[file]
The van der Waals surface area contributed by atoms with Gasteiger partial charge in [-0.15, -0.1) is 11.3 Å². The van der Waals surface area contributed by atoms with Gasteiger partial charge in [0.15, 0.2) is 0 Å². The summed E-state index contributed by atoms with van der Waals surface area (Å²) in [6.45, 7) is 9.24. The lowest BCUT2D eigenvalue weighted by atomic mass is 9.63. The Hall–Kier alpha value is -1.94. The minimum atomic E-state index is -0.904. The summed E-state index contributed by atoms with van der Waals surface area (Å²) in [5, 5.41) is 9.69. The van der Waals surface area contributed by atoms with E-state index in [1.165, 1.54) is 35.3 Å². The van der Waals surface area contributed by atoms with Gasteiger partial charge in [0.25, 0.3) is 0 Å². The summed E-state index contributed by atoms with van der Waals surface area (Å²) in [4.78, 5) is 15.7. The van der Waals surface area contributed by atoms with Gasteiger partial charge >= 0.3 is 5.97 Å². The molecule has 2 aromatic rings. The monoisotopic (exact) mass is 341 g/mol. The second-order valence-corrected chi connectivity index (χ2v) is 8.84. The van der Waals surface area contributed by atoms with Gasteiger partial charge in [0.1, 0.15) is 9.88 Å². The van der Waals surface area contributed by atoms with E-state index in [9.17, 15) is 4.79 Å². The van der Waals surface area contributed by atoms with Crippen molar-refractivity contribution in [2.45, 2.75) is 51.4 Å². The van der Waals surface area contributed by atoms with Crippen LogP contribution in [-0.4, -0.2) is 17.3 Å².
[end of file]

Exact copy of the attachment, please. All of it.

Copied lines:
The van der Waals surface area contributed by atoms with Gasteiger partial charge in [-0.15, -0.1) is 11.3 Å². The van der Waals surface area contributed by atoms with Gasteiger partial charge in [0.15, 0.2) is 0 Å². The summed E-state index contributed by atoms with van der Waals surface area (Å²) in [6.45, 7) is 9.24. The lowest BCUT2D eigenvalue weighted by atomic mass is 9.63. The Hall–Kier alpha value is -1.94. The minimum atomic E-state index is -0.904. The summed E-state index contributed by atoms with van der Waals surface area (Å²) in [5, 5.41) is 9.69. The van der Waals surface area contributed by atoms with E-state index in [1.165, 1.54) is 35.3 Å². The van der Waals surface area contributed by atoms with Gasteiger partial charge in [0.25, 0.3) is 0 Å². The summed E-state index contributed by atoms with van der Waals surface area (Å²) in [4.78, 5) is 15.7. The van der Waals surface area contributed by atoms with Gasteiger partial charge >= 0.3 is 5.97 Å². The molecule has 2 aromatic rings. The monoisotopic (exact) mass is 341 g/mol. The second-order valence-corrected chi connectivity index (χ2v) is 8.84. The van der Waals surface area contributed by atoms with Gasteiger partial charge in [0.1, 0.15) is 9.88 Å². The van der Waals surface area contributed by atoms with E-state index in [9.17, 15) is 4.79 Å². The van der Waals surface area contributed by atoms with Crippen molar-refractivity contribution in [2.45, 2.75) is 51.4 Å². The van der Waals surface area contributed by atoms with Crippen LogP contribution in [-0.4, -0.2) is 17.3 Å².